Doan Manh An was destined to become a professional e-sports commentator—a caster.
A few years ago, fresh out of school with a marketing degree, he found himself in a drab office, pushing papers every day. The routine of the rat race grated on him. So, he quit.
“During that desperate time, I was staying at home, watching other casters for League of Legends, and accidentally saw a job ad recruiting casters for Vietnam Esports TV. I decided to take up the chance,” he said. “At the time, e-sports was not as popular as it is nowadays in Vietnam.”
Fast forward five years. Manh An is one of the star e-sports commentators in Vietnam. Some of the competitions he has covered include the Vietnam Championship Series A—the highest professional tournament for League of Legends teams in Vietnam—and the recent 2019 Mid-Season Invitational, a tournament organized by Riot Games for the same game this past summer.
Manh An works for Vietnam Esports TV, which is owned by Sea Group’s digital entertainment division, Garena. As a shoutcaster, he narrates play-by-plays of games for viewers, specializing in League of Legends bouts. Matches usually last up to 35 minutes, and it’s Manh An’s job to unpack how players choose their line-ups and whether their tactics, such as pressing forward or playing defensively, might pay off.
Considered to be the premier e-sports network in the country, Vietnam Esports TV has about 2.95 million followers on YouTube, and has racked up about 1.85 billion views, with an average of 650,000 views for each video on its channel.
In Vietnam, video games are still seen as a pastime, not something that somebody makes a living off of. To some extent, being a gamer, whether professionally or casually, still carries a bit of social stigma rooted in a generational divide.
And yet groups of young people who see gaming as more than just a hobby are turning their participation into rewarding careers, whether as casters, e-sports players, or developers. And with an ongoing tech boom still taking place in Vietnam, the field is about to get much bigger.
Skepticism and stigma
One of the biggest hurdles that casters and e-sports players face is at home. Their jobs are new creations; it has only been in the past decade—with the introduction of Vietnam Recreational eSports Association in 2009—that video games have become mainstream and recognized as a competitive sport. Still, some people don’t quite understand what the big deal is with watching avatars duke it out on a screen.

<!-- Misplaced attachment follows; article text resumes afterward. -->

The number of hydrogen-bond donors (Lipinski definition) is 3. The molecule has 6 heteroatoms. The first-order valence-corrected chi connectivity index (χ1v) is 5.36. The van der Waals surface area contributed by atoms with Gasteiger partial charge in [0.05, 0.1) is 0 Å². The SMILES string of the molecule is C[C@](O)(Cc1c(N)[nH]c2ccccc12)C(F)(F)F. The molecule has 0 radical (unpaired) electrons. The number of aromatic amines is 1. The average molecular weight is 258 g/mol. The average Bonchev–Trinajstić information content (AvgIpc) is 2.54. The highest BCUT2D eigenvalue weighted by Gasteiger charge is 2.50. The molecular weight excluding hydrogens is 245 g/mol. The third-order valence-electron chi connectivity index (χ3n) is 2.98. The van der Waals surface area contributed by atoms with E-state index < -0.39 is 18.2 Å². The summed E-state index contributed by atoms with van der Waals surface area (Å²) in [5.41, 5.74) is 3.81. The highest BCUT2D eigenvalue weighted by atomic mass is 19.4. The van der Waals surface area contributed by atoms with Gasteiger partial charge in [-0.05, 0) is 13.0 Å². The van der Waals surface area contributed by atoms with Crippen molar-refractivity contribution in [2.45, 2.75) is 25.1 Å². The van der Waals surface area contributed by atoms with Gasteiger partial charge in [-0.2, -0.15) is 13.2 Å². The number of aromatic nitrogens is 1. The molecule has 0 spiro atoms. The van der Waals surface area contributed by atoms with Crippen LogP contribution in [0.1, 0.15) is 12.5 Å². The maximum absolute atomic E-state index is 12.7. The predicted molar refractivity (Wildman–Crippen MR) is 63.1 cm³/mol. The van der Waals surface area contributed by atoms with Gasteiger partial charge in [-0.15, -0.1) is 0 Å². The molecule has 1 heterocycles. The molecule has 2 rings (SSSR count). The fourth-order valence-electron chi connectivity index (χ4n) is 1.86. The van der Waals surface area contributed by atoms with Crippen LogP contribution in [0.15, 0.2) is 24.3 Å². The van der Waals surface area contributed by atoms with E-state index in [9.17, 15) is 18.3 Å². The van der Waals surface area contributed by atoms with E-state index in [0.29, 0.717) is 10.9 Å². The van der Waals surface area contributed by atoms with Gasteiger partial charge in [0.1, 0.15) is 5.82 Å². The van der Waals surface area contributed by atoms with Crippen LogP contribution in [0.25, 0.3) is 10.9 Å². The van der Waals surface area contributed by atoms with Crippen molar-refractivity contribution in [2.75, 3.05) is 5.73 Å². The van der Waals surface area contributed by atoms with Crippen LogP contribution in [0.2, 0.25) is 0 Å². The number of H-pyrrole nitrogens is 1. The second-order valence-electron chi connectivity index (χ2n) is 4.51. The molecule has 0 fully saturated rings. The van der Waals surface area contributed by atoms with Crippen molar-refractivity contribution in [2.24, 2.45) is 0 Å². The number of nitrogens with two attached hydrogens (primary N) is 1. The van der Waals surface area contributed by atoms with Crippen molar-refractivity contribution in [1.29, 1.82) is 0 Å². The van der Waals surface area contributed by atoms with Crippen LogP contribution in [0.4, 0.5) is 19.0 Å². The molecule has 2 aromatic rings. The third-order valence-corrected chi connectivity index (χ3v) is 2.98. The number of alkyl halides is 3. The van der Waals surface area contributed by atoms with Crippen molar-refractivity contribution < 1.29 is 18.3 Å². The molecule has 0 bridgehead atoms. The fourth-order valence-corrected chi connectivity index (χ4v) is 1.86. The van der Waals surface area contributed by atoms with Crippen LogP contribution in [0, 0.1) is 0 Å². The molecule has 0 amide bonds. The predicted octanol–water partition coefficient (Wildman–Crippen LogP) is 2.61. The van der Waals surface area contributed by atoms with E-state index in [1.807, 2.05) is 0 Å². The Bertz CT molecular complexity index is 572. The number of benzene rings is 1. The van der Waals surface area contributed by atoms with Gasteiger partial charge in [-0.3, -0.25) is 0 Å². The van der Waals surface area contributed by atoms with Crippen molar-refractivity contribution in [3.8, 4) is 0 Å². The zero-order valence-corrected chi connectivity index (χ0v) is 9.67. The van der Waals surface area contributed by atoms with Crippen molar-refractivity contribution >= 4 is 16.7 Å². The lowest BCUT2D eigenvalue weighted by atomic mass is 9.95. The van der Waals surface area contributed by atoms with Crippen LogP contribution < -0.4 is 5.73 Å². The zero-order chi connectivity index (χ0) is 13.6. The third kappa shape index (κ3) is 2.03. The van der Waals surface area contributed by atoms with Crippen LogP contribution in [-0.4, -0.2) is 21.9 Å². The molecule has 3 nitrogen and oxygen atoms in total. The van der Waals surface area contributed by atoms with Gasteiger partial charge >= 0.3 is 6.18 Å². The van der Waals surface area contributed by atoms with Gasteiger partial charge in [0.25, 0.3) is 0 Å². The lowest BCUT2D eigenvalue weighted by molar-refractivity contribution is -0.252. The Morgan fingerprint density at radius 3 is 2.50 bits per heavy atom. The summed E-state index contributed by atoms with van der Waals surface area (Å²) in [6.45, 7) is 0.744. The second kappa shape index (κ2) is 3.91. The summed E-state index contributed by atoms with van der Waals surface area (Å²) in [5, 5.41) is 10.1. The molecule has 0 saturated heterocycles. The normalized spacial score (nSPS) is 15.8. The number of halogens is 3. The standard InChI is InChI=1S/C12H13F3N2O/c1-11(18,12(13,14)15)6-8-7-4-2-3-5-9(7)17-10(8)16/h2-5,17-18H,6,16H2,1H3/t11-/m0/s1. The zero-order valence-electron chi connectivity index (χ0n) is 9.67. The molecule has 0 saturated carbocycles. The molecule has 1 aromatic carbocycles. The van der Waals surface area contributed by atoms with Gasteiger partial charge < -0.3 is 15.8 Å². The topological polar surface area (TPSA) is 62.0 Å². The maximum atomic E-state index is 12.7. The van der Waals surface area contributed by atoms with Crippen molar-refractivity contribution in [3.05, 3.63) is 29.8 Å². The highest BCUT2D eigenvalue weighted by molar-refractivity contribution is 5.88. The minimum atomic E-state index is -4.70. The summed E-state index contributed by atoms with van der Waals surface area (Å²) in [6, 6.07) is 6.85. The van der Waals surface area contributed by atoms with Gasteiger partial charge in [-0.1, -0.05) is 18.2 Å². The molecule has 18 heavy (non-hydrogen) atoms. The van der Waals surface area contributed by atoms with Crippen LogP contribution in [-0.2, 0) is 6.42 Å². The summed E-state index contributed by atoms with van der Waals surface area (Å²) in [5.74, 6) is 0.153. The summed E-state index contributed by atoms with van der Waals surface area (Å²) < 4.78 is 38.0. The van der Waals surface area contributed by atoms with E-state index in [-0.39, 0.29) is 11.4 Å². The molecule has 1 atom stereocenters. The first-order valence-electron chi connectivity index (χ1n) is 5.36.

As was the case with Manh An, fellow caster Thang Thep (his nickname), who is attached to local game publisher Appota, took some time to convince skeptical parents about his job. Both remember how they were dragged out of internet cafes and scolded for spending too much time on video games when they were teenagers. Even now, as young professionals working in the gaming scene, Manh An and Thang Thep haven’t completely dissolved their parents’ skepticism.
“My mother still asks me whether I was playing video games. I often have to remind her that’s my job now,” Manh An said.
Partly, yes. In practice, the job is much more than that.
Casters do not need to be among the best players, but they need to have a good grasp of a game’s mechanics, Thang said. His idol is Trevor “Quickshot” Henry, one of the world’s first casters for League of Legends. His recognizable South African inflection has accompanied viewers through many World Championships events for the game.
Before joining Appota, Thang developed his experience and rhythm by doing play-by-plays for Hanoi’s community of Street Fighter gamers at console game events.
“You need to master the vocabulary, and also have to play video games to explore rather than just to win,” Thang said. “I don’t prepare for any competition. It just comes naturally because I have been playing in different positions to increase my knowledge and familiarity with games.”
Some casters also live-stream their gaming session and interact with fans. It’s a way to kick back without unplugging from the scene. The schedule is flexible, and the casters can experiment with different styles of narration.
A new Beautiful Game
About two years ago, Manh An was invited to join an exclusive network on Facebook Gaming that includes nearly 500 game-related content creators in Vietnam. Facebook is the most popular social media network in Vietnam and streamers on Facebook Gaming have attracted millions of views.
Within the gaming community, only a handful of streamers have risen to celebrity status. The most celebrated streamers in Vietnam—such as ViruSs, PewPew, and Misthy, who each in their own way cultivated massive followings—have millions of followers on streaming platforms, get sponsorship from beverage to computer gear brands, and work with creative agencies.